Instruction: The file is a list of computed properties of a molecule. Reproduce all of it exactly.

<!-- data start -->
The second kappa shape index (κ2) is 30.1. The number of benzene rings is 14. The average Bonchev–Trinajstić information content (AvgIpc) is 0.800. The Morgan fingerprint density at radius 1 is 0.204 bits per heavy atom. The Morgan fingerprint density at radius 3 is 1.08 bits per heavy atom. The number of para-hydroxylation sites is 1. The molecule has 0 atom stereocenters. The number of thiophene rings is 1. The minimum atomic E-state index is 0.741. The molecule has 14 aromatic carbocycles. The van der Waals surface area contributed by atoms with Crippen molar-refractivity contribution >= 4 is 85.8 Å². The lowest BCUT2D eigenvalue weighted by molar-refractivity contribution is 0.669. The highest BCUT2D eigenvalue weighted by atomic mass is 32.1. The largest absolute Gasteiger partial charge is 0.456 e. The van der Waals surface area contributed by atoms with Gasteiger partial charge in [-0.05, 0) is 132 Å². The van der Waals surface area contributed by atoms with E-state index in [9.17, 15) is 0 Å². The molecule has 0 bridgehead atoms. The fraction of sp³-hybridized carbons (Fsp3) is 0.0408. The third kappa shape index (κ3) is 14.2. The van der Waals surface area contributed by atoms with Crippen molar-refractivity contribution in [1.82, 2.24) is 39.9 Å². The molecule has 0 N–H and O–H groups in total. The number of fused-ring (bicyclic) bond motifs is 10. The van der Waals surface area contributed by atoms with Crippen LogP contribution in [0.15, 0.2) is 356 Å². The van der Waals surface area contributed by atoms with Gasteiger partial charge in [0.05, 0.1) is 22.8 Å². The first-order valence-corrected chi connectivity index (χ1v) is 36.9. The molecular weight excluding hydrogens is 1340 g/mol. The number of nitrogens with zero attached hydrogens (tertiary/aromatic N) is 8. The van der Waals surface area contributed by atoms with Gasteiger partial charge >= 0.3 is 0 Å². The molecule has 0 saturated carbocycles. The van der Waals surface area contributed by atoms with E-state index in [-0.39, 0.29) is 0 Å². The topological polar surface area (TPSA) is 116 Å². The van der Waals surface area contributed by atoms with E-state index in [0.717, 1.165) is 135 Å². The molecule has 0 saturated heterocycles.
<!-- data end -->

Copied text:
The second kappa shape index (κ2) is 30.1. The number of benzene rings is 14. The average Bonchev–Trinajstić information content (AvgIpc) is 0.800. The Morgan fingerprint density at radius 1 is 0.204 bits per heavy atom. The Morgan fingerprint density at radius 3 is 1.08 bits per heavy atom. The number of para-hydroxylation sites is 1. The molecule has 0 atom stereocenters. The number of thiophene rings is 1. The minimum atomic E-state index is 0.741. The molecule has 14 aromatic carbocycles. The van der Waals surface area contributed by atoms with Crippen molar-refractivity contribution >= 4 is 85.8 Å². The lowest BCUT2D eigenvalue weighted by molar-refractivity contribution is 0.669. The highest BCUT2D eigenvalue weighted by atomic mass is 32.1. The largest absolute Gasteiger partial charge is 0.456 e. The van der Waals surface area contributed by atoms with Gasteiger partial charge in [-0.05, 0) is 132 Å². The van der Waals surface area contributed by atoms with E-state index in [9.17, 15) is 0 Å². The molecule has 0 bridgehead atoms. The fraction of sp³-hybridized carbons (Fsp3) is 0.0408. The third kappa shape index (κ3) is 14.2. The van der Waals surface area contributed by atoms with Crippen molar-refractivity contribution in [1.82, 2.24) is 39.9 Å². The molecule has 0 N–H and O–H groups in total. The number of fused-ring (bicyclic) bond motifs is 10. The van der Waals surface area contributed by atoms with Crippen LogP contribution in [0.15, 0.2) is 356 Å². The van der Waals surface area contributed by atoms with Gasteiger partial charge in [0.05, 0.1) is 22.8 Å². The first-order valence-corrected chi connectivity index (χ1v) is 36.9. The molecular weight excluding hydrogens is 1340 g/mol. The number of nitrogens with zero attached hydrogens (tertiary/aromatic N) is 8. The van der Waals surface area contributed by atoms with Gasteiger partial charge >= 0.3 is 0 Å². The molecule has 0 saturated carbocycles. The van der Waals surface area contributed by atoms with E-state index in [-0.39, 0.29) is 0 Å². The topological polar surface area (TPSA) is 116 Å². The van der Waals surface area contributed by atoms with E-state index in [0.717, 1.165) is 135 Å². The molecule has 0 saturated heterocycles.